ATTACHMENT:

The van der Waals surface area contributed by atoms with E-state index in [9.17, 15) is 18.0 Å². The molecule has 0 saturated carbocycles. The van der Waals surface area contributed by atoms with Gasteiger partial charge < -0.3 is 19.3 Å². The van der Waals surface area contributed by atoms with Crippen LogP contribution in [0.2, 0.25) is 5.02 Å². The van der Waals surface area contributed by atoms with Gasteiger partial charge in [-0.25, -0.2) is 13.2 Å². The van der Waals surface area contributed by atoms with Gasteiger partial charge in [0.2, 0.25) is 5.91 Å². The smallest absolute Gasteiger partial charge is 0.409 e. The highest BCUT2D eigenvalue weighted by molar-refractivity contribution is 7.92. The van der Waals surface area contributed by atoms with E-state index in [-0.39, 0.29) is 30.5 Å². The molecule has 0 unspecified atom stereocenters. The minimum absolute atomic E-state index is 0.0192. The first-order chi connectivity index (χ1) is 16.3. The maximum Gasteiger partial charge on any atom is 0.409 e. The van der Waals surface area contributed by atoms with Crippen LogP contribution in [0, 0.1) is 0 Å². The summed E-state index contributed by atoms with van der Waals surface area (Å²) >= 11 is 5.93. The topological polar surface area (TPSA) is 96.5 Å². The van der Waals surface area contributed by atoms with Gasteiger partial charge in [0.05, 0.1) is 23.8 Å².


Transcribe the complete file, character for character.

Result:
The van der Waals surface area contributed by atoms with E-state index in [9.17, 15) is 18.0 Å². The molecule has 0 saturated carbocycles. The van der Waals surface area contributed by atoms with Gasteiger partial charge < -0.3 is 19.3 Å². The van der Waals surface area contributed by atoms with Crippen LogP contribution in [0.2, 0.25) is 5.02 Å². The van der Waals surface area contributed by atoms with Gasteiger partial charge in [-0.25, -0.2) is 13.2 Å². The van der Waals surface area contributed by atoms with Gasteiger partial charge in [0.2, 0.25) is 5.91 Å². The smallest absolute Gasteiger partial charge is 0.409 e. The highest BCUT2D eigenvalue weighted by molar-refractivity contribution is 7.92. The van der Waals surface area contributed by atoms with E-state index in [-0.39, 0.29) is 30.5 Å². The molecule has 0 unspecified atom stereocenters. The minimum absolute atomic E-state index is 0.0192. The first-order chi connectivity index (χ1) is 16.3. The maximum Gasteiger partial charge on any atom is 0.409 e. The van der Waals surface area contributed by atoms with Crippen LogP contribution in [0, 0.1) is 0 Å². The summed E-state index contributed by atoms with van der Waals surface area (Å²) >= 11 is 5.93. The topological polar surface area (TPSA) is 96.5 Å². The van der Waals surface area contributed by atoms with Gasteiger partial charge in [0.05, 0.1) is 23.8 Å².